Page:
June 16, 2015 by Sita Monti

Discovering Ceramics on the Outskirts of Nairobi, Kenya

It seems like just last week that I flew home from my last trek to Africa, but it’s been a few months already! Back in September 2014, right before the craziness of the holiday season here in Tampa, I took off on another adventure to Africa and in addition to South Africa and surrounding areas - this trip included Kenya!

I had been dreaming about a Kenya adventure for years, but on this visit I had to make a choice; listen to the US State Department warnings about the risks for Americans traveling to Kenya, or ignore those warnings and trust that my business contacts in Nairobi would steer me in the right direction, which would help me to pursue my goals but not be careless. I decided to go after my dreams and hope for the best, as is my nature.

Dreaming of bone & horn, and beads

There are several reasons I ignored the good intentions of our US State Department – and these reasons are cow bone & horn, and beads.

On this trip to Africa I planned to explore the cow bone & horn jewelry making process, which is painstaking and includes many detailed steps and many artisans working together. I had heard about this work in Kenya and stories about the artisans who create this type of jewelry and home décor so I was excited about possibly collaborating with them. It just so happens that some of the highest quality products come from workshops located in what is agreed to be the largest slum in Africa, and one of the largest in the world; Kibera.

My trip to Kibera turned out to be exciting, challenging, and rewarding. You can read all about it and watch a video here (Coming Soon!)...

Kenya and Kazuri Ceramics

Along with the cow bone & horn, Kenya is also home to Kazuri Ceramics; a workshop on the outskirts of Nairobi where 300+ women artisans make one of kind, handmade ceramic beads in colors and hues that are so intense they almost hurt the eyes. Kazuri means “small and beautiful” in Swahili.

Kenya is home to the quintessential African landscape; it has an abundance of arid grasslands and large wildlife parks and also boasts tropical beaches, coral reefs, and ancient cities. Artisans in Kenya create jewelry from recycled materials and some of the most beautiful pieces I’ve seen are made of ceramic beads.

Kazuri began as a small workshop experimenting with making handmade beads and it is located in what used to be part of the Karen Blixen Estate (most of you will know this from the movie, “Out of Africa”). It started with two women and the desire to provide opportunity for women in and around Nairobi. Each piece is handmade and hand painted in an extensive range of colors and styles.

Their mission at Kazuri is to provide and sustain employment opportunities for disadvantaged members of Kenyan society.

With assurances from my contacts that Kazuri is vigilant about Fair Trade and the integrity of safe and fair commerce, we piled into the SUV early in the morning and headed to the outskirts of Nairobi to find the workshop.

I learned years ago that it does no good to complain or have high expectations about some of the work I do and some of the places I get to experience on my adventures. When the going gets uncomfortable, I find peace and solace thinking of the people I haven’t met yet and how I am grateful that I can still help in small ways. Small, beautiful ways.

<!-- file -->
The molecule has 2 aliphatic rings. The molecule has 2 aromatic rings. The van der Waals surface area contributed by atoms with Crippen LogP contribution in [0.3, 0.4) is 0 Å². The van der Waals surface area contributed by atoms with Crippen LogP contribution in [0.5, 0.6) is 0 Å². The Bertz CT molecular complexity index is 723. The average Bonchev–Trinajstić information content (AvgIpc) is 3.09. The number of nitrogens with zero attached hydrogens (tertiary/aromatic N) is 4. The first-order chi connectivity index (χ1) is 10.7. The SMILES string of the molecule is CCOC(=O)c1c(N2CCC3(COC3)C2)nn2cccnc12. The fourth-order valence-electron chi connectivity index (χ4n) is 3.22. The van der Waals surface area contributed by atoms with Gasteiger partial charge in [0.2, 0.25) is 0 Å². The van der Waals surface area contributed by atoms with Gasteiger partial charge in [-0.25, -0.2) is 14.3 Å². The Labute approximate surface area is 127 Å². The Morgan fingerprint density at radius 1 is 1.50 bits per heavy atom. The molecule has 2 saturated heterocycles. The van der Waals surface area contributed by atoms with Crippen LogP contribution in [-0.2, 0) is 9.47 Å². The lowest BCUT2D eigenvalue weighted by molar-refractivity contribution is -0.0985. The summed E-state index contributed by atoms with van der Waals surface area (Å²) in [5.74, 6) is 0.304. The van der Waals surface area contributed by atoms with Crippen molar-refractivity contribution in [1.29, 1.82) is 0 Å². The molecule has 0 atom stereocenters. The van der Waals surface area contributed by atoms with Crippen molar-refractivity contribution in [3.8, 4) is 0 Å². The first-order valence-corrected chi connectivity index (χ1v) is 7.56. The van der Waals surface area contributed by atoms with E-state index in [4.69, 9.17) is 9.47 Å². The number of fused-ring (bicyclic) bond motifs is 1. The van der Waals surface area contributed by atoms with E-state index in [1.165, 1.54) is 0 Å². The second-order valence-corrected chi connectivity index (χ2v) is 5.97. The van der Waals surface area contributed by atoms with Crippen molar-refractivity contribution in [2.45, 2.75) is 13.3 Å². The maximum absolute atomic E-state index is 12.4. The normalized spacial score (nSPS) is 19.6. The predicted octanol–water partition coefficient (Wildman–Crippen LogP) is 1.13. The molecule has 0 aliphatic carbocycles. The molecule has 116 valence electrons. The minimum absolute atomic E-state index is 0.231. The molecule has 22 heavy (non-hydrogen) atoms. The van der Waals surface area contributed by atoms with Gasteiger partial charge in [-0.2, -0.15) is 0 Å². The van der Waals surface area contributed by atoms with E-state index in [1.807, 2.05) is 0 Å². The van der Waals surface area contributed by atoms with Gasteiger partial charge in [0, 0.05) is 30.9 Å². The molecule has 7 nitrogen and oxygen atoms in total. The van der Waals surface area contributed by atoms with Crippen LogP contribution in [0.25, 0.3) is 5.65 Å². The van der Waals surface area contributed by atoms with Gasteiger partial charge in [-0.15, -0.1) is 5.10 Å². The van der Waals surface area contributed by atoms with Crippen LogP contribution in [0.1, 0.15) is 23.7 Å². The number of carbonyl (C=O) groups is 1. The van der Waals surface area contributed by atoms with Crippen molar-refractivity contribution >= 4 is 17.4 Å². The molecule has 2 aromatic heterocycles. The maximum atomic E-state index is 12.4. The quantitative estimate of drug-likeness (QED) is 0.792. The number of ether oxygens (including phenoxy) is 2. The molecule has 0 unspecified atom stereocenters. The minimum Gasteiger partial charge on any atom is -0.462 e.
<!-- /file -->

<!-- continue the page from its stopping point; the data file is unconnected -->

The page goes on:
Time passed by that morning marked with dust and grey, yellow bush, stone, and trees.

After an uneventful hour or so, we ambled down a tight dirt road and pulled up to the entrance of Kazuri. There were several buildings, each for different stages of the process, one for drying, one for molding, one for painting, etc. I counted at least 5 buildings and although at any one time there are over 300 women working at Kazuri, it was quiet and peaceful surrounded by acacia trees and lush vegetation.

The magic of Kazuri

Within minutes of meeting the managers, who it turns out were expecting us!, a friendly and chatty representative was guiding us gently through each step in the ceramics-making process.

As with most of the artisans I work with in Africa, the artisans in Kazuri are mostly mothers trying to send their children to school.  Others are grandmothers raising AIDS orphans and are putting food on the table with their meager earnings. A small percentage are handicapped and have little opportunity in the general work force, so having found a safe environment where they can earn a living and support themselves and their families is a precious situation.

Over 200 women gather daily to work side-by-side in one of several large, open buildings. At times there is music playing, other times the women can be heard singing, and still other times it is so quiet you can hear the wind through the rafters. I was struck by how calming it is to hear the low hum of their voices and the sound of the birds through the open windows. I could easily understand how Kazuri could be a sanctuary of sorts from the world outside these walls. No wonder these women spend their days here creating these one of a kind pieces of art with warm smiles on their faces.

The Kazuri process

With all the smiling and humming, I was surprised to learn that Kazuri exports to over 20 countries and produces over 5 million beads per year. Our representative was happy to take us through the entire bead making process:

Step 1: Making the clay.

First local clay, talc, and water are mixed in large tanks and then pushed through cloth presses to produce moldable clay. This step of the process takes approximately a week to complete.